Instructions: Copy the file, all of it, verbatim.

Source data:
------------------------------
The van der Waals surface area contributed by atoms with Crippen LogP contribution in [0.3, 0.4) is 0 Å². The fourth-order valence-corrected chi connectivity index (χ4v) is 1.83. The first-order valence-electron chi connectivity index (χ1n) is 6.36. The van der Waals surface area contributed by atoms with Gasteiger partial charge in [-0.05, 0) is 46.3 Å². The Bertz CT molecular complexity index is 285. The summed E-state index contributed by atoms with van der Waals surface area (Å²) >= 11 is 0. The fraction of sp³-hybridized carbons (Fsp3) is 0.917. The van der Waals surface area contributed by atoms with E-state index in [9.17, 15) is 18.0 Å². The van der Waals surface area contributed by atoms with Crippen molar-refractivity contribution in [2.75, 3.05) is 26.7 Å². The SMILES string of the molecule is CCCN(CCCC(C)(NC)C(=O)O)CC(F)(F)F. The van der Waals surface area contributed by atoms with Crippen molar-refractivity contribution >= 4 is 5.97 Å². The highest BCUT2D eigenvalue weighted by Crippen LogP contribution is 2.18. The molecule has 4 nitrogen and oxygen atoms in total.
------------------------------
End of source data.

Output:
The van der Waals surface area contributed by atoms with Crippen LogP contribution in [0.3, 0.4) is 0 Å². The fourth-order valence-corrected chi connectivity index (χ4v) is 1.83. The first-order valence-electron chi connectivity index (χ1n) is 6.36. The van der Waals surface area contributed by atoms with Gasteiger partial charge in [-0.05, 0) is 46.3 Å². The Bertz CT molecular complexity index is 285. The summed E-state index contributed by atoms with van der Waals surface area (Å²) >= 11 is 0. The fraction of sp³-hybridized carbons (Fsp3) is 0.917. The van der Waals surface area contributed by atoms with E-state index in [9.17, 15) is 18.0 Å². The van der Waals surface area contributed by atoms with Crippen molar-refractivity contribution in [2.75, 3.05) is 26.7 Å². The SMILES string of the molecule is CCCN(CCCC(C)(NC)C(=O)O)CC(F)(F)F. The van der Waals surface area contributed by atoms with Crippen molar-refractivity contribution >= 4 is 5.97 Å². The highest BCUT2D eigenvalue weighted by Crippen LogP contribution is 2.18. The molecule has 4 nitrogen and oxygen atoms in total.